Developing an edge is not something we should take lightly or for granted–It is based on lots of talent, experience, and hard work and we do not have an exclusive hold on any of these.

 

We must prize our scientific and technological advances and secure these the way a mother protects it’s young–fiercely and without compromise.

 

No matter how much or fast we churn out the advances, it will not matter if we do not safeguard our investments from those who would take it right out from under us. We can do this by significantly increasing investment in cyber security, strengthening counterespionage efforts, and not letting any nation or organization take something that doesn’t belong to them without consequences–economic or military–that restore our edge and then some.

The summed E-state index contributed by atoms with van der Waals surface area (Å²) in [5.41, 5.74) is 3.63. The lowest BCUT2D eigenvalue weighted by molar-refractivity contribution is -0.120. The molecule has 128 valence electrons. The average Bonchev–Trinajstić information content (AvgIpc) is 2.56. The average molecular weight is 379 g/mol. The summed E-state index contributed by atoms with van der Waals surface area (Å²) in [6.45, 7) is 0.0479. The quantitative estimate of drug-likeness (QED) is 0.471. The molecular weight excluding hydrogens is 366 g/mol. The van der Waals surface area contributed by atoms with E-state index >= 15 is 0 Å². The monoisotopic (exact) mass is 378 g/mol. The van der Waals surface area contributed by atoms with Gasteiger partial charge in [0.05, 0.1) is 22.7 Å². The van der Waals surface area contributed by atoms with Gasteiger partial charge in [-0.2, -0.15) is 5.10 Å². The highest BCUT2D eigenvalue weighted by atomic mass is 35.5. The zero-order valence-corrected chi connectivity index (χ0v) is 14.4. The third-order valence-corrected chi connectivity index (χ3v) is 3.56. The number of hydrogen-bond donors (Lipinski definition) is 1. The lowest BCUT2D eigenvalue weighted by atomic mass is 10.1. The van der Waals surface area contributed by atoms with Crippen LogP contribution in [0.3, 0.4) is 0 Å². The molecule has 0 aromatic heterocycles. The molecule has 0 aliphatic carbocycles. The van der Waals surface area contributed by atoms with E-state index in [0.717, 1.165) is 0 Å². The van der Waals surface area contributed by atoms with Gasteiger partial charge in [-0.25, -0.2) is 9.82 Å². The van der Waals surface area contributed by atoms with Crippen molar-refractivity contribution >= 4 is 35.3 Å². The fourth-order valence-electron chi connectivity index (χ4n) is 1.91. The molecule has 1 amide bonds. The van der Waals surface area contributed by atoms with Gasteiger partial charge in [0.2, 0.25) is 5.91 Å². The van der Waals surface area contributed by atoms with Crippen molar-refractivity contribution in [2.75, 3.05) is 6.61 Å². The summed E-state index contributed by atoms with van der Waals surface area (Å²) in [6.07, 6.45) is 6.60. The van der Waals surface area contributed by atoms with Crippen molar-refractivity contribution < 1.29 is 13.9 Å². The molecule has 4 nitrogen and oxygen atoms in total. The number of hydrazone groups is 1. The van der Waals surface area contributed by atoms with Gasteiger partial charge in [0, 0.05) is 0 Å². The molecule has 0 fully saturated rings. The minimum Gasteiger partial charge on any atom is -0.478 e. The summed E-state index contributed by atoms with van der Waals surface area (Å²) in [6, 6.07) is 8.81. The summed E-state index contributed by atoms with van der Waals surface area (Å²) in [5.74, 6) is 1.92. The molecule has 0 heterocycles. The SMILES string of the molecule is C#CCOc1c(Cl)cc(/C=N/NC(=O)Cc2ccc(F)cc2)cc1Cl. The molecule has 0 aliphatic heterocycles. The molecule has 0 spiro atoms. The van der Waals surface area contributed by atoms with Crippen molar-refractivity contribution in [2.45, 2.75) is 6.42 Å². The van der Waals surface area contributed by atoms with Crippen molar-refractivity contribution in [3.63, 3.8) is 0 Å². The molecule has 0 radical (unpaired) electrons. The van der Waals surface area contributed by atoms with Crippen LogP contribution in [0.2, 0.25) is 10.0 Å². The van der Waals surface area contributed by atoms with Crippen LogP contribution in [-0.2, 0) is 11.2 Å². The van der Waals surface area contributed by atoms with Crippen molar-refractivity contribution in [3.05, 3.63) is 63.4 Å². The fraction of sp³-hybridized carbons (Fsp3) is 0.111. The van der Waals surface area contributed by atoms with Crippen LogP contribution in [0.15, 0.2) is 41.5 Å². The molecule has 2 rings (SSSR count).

(Source Photo: here)